That list of 27 schools includes 12 OPS schools, among them Benson Magnet High School, seven OPS elementary schools and Bryan, McMillan Magnet, Monroe and Norris Middle Schools.
In Nebraska and elsewhere, test scores tend to correlate closely with poverty rates, reflecting the challenges of educating economically disadvantaged students.
According to the state, 77 percent of the more than 52,000 students in OPS qualify for free or reduced-price lunch. The state average is 46 percent.
Of the OPS students, 17 percent are English language learners compared with a state average of 7 percent.
SchmidtBonne, of OPS, said that after seeing the rankings parents might have some strong questions. But he said the classifications are just one metric used to gauge how students are doing.
The Elkhorn Public Schools’ free and reduced-price lunch rate is 8 percent. Associate Superintendent Cindy Gray said district officials have been pleased with the “excellent” classifications the state has given them since the system began, but there’s still room to improve.
Friday’s release offered a wealth of new results from the suite of tests called Nebraska Student-Centered Assessment System.
Here’s the big picture statewide:
- Statewide, 51 percent of students scored proficient in math. Because it’s a new test, there’s no comparing with past years.
- Proficiency in English language arts was unchanged. Fifty-one percent of students scored proficient, same as in 2016-17.
- Science proficiency dipped from 70 percent to 68 percent.
- On the 11th grade ACT exam, half the students met state expectations in English language arts and math, 54 percent in science.
The test results were factors in ratings drops at several Omaha metro-area schools and districts.
Gretna Superintendent Kevin Riley said a dip in scores and computer problems during testing contributed to Gretna Elementary being designated as needing improvement.
Representatives of the state’s testing contractor had to be on-site for days, he said.
“There were times when we had five people in the classroom trying to make sure the technology worked while our kids are testing,” he said.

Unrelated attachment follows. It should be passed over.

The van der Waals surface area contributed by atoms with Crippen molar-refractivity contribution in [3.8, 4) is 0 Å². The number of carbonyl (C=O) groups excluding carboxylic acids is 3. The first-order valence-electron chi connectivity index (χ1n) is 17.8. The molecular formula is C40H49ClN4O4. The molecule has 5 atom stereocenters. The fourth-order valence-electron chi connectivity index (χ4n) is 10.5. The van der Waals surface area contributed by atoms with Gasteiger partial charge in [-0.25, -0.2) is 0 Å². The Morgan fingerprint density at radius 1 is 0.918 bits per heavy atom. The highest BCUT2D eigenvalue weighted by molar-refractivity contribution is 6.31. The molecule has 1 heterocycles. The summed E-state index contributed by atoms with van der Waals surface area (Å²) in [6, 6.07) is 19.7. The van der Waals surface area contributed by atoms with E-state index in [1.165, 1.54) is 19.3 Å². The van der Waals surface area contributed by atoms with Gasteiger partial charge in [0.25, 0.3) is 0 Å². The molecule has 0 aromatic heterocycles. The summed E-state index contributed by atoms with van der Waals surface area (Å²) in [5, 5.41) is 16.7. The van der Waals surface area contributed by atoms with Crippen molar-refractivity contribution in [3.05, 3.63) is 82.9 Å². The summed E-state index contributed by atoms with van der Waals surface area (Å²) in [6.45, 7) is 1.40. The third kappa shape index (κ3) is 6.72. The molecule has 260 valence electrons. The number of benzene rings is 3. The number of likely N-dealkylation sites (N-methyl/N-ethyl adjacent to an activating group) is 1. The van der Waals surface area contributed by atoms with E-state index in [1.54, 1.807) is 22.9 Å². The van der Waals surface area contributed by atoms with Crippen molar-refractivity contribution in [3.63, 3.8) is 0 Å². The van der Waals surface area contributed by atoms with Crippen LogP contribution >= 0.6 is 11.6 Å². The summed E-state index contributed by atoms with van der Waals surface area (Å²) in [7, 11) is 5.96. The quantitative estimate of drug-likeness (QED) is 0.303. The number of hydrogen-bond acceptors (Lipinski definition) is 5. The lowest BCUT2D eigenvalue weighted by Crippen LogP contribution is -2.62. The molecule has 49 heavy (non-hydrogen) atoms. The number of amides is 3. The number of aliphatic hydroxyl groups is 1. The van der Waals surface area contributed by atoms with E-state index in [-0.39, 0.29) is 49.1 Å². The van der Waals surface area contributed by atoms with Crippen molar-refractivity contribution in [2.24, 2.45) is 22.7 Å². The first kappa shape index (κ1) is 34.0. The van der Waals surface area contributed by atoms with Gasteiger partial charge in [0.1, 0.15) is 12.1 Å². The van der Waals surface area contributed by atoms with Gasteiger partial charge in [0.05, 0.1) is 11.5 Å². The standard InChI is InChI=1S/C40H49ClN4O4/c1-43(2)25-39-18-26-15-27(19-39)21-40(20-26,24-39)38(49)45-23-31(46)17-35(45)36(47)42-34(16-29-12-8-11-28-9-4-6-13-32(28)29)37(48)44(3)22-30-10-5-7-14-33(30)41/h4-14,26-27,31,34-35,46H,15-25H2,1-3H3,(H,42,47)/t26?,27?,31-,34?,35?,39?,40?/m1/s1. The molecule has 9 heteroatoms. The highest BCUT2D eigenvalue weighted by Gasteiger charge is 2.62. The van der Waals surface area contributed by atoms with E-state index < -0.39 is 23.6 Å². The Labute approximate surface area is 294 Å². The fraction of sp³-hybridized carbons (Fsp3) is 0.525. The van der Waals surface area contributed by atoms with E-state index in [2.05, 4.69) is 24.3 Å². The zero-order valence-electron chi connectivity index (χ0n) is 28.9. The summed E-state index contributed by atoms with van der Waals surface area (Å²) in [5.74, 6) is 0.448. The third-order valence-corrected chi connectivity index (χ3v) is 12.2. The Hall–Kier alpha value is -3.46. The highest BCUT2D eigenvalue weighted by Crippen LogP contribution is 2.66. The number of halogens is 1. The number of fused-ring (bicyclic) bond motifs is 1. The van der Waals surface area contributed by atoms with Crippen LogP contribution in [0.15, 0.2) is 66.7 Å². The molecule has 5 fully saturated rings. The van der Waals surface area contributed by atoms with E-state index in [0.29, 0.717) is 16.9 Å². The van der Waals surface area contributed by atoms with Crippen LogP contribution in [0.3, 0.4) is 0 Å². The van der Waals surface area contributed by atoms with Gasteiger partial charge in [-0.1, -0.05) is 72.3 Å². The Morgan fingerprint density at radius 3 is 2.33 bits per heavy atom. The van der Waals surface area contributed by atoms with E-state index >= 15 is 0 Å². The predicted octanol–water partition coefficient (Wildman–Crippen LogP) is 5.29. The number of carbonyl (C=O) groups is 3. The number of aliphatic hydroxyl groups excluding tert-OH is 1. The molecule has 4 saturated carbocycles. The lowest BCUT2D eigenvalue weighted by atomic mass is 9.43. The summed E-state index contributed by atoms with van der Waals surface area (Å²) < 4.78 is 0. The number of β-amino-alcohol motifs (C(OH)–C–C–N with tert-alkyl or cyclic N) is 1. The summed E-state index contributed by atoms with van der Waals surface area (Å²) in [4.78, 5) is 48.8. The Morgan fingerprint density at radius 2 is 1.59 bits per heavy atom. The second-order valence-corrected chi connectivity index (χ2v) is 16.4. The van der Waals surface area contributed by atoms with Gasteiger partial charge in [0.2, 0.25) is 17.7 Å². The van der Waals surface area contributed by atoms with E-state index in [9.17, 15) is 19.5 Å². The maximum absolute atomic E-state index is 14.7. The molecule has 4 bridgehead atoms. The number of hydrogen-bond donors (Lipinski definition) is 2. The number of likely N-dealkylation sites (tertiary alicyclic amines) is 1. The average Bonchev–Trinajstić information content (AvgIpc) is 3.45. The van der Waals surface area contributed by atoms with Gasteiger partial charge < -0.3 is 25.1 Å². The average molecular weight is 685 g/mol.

“They helped us. But problems persisted after they left.”
The school has performed well through the years, sometimes leading the district, he said. Last year, however, the school’s English language arts proficiency dropped from 64 to 62 percent; math was at 48 percent; science fell from 88 to 79 percent.
Even so, he said the school was 0.23 of one percent from being a great school, but because the testing system factors in improvement in test scores, Gretna Elementary wound up in the needs improvement category.
Melissa Poloncic, superintendent of the Douglas County West Community Schools, said her district got knocked for lack of improvement as well.
Her district’s high school and middle school were rated great, and the elementary good, she said.
Third-grade scores dipped, she said.
“We did have a drop, and you take a big hit in the AQuESTT formula if you have a drop in achievement.”
Poloncic said state officials told her that because the elementary school had higher enrollment than the middle and high school, that tipped the district’s rating to good.
She noted that the elementary is a National Blue Ribbon School, an honor given to it by the U.S. Department of Education in 2015.
“These are the same teachers, same families, same great kids that were a Blue Ribbon school,” she said.
She said she’s concerned that the state is relying pretty heavily on a statistical curve in rating schools, where even good schools can be labeled as low performing, rather than benchmarking achievement of schools.
“We’re not going to make any excuses for it. We’ll keep working our hardest,” she said. “We were working hard before the ratings came out.”
The Bennington Public Schools slipped from excellent in 2015 to great.
Dee Hoge, the district’s assessment coordinator, pinned the drop on overall test performance.
Districtwide, Bennington proficiency in language arts dropped from 74 to 70 percent; science dipped from 88 to 85 percent; science proficiency was 65 percent.
“We did not perform as well as we have prior years, with the new math standards” and the state setting a higher bar for proficiency, Hoge said. “They raised the bar considerably, and so we have work to do, adjustments to make.”
The district is in the process of putting in place a new math curriculum, she said.
Bennington Superintendent Terry Haack said they’ll work hard to restore their rating.
“We’re very pleased that we’re in that great category, and we understand that we’ve slipped from excellent to great, and we’re going to strive to get back to that level,” Haack said.
He said test scores would be more helpful to districts if they were released earlier in the year.
Students took the tests last winter and spring. In past years, the Nebraska Department of Education released scores and classifications in early fall.
“The timing of this doesn’t allow for schools to make much adjustment moving into the spring,” he said.
Blomstedt said he intends to return scores to schools more quickly next year.
World-Herald staff writer Emily Nitcher contributed to this report.